Set within the context of the game — a tense drama, with the favored New England Patriots trailing the entire game before staging the biggest comeback in Super Bowl history — only a handful of ads, including the immigration-themed Anheuser-Busch’s "Born the Hard Way" and 84 Lumber’s "The Journey Begins" grabbed viewer’s attention.
And it didn’t help that Lady Gaga’s performance in the Pepsi Halftime Show was riveting, right down to the 300 drones dancing in the Texas sky.
“Even though it was an amazing game, it was just an average year for ads,” says Jonathan Lewis, VP of strategy for McKee Wallwork + Co., a New Mexico-based agency that runs Adbowl, ranking the Super Bowl spots. “There weren’t a lot of highs and not a lot of lows. We saw a pretty big reaction to all the strife and uncertainty in the country right now,” he tells Marketing Daily, “and a lot of sentimental ads, reconnecting people with family and their roots. People are ready to have a little bit of hope, and are looking for something positive.”
While marketers can create their best ads, it’s impossible for them to predict the pace of the game, he says. This match-up looked like a blowout for the Atlanta Falcons, and likely lost viewers as a result. The game exploded in the third quarter before moving into overtime, a Super Bowl first, making it tough for — let’s say — a sweetly sentimental ad to connect with sweaty, heart-pounding fans.
Celebrity-filled, upbeat ads — like Justin Bieber’s dance moves for T-Mobile, Melissa McCarthy heroic antics for Kia, and a bumper crop of stars in their high-school yearbook photos for Honda, for example, also seem to have struck a chord, as did a handful that are just good fun. (Cue the ghost of Spuds McKenzie for Budweiser and a gonzo gopher for Skittles.) “And Procter & Gamble had a great Super Bowl,” says Mark DiMassimo, chief at DiMassimo Goldstein, an ad agency in New York. “The Tide spot was great, and so was Mr. Clean. It was fun to see ads for cleaning products holding their own against cars and beer.”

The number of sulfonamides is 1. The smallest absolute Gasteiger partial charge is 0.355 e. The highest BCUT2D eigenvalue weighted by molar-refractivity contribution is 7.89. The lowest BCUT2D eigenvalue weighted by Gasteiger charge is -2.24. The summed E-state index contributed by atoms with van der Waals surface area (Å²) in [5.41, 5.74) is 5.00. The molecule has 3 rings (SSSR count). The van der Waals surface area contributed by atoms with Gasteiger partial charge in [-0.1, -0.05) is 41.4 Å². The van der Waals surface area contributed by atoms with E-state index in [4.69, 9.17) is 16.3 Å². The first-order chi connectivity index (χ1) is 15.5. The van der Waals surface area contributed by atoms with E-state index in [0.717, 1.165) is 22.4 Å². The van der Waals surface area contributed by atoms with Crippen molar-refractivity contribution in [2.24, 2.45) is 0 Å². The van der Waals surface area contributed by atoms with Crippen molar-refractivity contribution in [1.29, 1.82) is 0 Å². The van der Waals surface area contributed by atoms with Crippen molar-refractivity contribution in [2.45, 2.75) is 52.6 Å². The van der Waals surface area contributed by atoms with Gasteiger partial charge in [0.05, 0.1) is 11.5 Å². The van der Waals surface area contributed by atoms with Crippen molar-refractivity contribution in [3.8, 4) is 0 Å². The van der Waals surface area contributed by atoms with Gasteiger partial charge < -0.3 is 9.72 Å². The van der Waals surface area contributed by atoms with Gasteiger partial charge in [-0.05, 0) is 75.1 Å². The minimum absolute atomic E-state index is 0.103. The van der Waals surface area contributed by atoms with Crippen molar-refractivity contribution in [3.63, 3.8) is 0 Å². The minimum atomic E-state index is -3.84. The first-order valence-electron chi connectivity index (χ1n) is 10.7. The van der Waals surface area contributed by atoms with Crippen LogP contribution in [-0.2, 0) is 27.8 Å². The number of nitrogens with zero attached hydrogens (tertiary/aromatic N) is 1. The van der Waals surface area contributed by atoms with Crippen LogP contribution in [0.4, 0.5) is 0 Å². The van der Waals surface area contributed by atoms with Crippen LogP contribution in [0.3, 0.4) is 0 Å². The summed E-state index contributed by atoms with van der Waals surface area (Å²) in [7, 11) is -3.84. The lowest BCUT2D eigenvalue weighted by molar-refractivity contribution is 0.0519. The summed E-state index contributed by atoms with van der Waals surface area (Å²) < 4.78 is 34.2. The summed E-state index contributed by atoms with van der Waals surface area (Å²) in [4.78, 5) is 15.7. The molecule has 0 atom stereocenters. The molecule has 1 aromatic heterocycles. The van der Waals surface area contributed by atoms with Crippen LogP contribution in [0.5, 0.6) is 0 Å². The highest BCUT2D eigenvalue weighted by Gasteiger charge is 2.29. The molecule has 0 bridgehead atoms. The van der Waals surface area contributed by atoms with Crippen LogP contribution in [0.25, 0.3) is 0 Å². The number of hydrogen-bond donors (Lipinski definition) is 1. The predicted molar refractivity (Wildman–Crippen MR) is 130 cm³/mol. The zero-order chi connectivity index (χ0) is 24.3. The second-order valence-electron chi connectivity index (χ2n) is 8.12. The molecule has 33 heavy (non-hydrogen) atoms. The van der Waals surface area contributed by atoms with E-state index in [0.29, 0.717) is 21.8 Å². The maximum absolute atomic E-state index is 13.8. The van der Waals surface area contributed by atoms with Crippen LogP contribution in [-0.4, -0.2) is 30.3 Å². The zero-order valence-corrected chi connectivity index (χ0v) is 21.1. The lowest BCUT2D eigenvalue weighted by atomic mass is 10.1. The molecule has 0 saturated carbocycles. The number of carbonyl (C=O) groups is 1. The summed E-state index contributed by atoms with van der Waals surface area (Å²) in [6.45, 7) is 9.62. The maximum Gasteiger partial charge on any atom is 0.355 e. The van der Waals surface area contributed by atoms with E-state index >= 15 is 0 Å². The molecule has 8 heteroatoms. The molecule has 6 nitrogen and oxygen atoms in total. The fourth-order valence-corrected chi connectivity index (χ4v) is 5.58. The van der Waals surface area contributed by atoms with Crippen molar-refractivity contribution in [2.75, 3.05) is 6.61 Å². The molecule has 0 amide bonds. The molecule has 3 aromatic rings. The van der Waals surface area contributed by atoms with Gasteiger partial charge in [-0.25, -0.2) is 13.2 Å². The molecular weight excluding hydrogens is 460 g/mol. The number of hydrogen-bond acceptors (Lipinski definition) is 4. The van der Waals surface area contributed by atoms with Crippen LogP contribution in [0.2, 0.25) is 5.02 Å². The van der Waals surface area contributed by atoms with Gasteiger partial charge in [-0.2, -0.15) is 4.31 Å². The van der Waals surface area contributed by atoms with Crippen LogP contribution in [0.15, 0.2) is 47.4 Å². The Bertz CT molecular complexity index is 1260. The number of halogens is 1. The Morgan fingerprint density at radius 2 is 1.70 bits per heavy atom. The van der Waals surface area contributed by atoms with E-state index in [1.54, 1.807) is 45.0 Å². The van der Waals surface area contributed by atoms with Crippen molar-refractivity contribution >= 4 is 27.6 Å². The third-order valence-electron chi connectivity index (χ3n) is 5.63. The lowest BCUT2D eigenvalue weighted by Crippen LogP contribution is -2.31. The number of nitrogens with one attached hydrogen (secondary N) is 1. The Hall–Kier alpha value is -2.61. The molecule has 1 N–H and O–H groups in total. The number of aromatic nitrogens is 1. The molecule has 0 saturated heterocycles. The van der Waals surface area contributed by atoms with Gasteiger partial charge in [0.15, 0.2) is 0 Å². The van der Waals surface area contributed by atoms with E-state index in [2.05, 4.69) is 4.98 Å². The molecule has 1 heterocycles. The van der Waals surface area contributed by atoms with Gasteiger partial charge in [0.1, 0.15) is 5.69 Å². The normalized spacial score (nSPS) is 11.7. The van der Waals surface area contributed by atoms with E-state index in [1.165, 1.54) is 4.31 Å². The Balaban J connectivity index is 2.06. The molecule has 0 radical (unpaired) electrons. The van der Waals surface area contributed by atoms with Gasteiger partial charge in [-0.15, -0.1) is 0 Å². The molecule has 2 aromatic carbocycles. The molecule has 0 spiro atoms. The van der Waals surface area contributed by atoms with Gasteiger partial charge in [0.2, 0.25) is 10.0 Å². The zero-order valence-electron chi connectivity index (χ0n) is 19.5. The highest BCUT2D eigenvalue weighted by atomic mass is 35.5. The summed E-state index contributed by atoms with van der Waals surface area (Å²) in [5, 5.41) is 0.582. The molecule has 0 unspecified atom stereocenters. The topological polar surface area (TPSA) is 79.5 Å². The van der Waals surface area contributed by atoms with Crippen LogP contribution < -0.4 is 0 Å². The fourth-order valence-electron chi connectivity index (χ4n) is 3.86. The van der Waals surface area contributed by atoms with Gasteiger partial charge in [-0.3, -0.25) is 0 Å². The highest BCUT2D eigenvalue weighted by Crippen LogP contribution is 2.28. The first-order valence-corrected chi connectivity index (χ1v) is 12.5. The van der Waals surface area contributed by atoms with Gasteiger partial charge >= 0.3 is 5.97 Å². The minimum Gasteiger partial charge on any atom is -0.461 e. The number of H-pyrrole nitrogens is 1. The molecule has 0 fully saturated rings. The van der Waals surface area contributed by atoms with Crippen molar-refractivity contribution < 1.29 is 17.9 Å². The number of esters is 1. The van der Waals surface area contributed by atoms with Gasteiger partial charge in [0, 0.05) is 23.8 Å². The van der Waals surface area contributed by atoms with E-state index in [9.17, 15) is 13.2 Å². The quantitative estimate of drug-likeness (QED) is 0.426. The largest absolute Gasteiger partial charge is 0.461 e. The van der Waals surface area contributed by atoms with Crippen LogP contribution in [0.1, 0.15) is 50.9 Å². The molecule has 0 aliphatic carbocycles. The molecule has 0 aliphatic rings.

In the early going of Adbowl, including the number of views ads racked up in the days leading up to the game as well as voting throughout the broadcast, Budweiser’s spot was leading, followed by T. Mobile, Skittles, Bud Light and Mr. Clean.
The McCarthy/Kia spot came in first in USA Today’s Admeter, followed by Honda’s Yearbooks, Audi’s Daughter, Budweiser, and P&G’s Stainspot for Tide. And Twitter says that in the nearly 28 million tweets mentioning Super Bowl, brand “winners” were Pepsi, T-Mobile, Avocados from Mexico, Budweiser, Mr. Clean, Audi, Skittles, 84 Lumber, Doritos and Intel.
Obviously, not all Twitter mentions are good. Social-media wags were having plenty of fun lambasting Audi for its ad promoting equal pay for women by posting photos of its all-male board of directors, for example, while many blasted 84 Lumber and Budweiser, calling for boycotts because of their stance on immigration. (84 Lumber’s site, which is airing the five-minute-plus version of "The Journey," including the parts Fox refused to air because of its controversial portrayal of the wall, crashed briefly from traffic during the game.)
“But clearly, a lot of people were moved by that story; it tells the Mexican immigrant story in such an emotional, positive way,” DiMassimo says. He also especially liked Honda’s Yearbooks ad, with celebrities like Tina Fey, Robert Redford, Steve Carell, Viola Davis and Jimmy Kimmel handing out folksy life advice. “When the yearbook pictures started talking, you couldn't look away,” he says. And he thought the quirky spot for It’s a 10 haircare, which led with “We’re in for at least four years of bad hair,” was grabby, too.
But will anyone remember those? While the Big Game sparks debates every year about how often the cost of producing, publicizing and airing a Super Bowl produces a worthwhile return on investment, a recent survey from Federated Media, a content marketing agency, reports that 51% of people it polled could remember only one or two commercials from the Super Bowl, and 20% say they “rarely remember” either the brand or product that were in ads.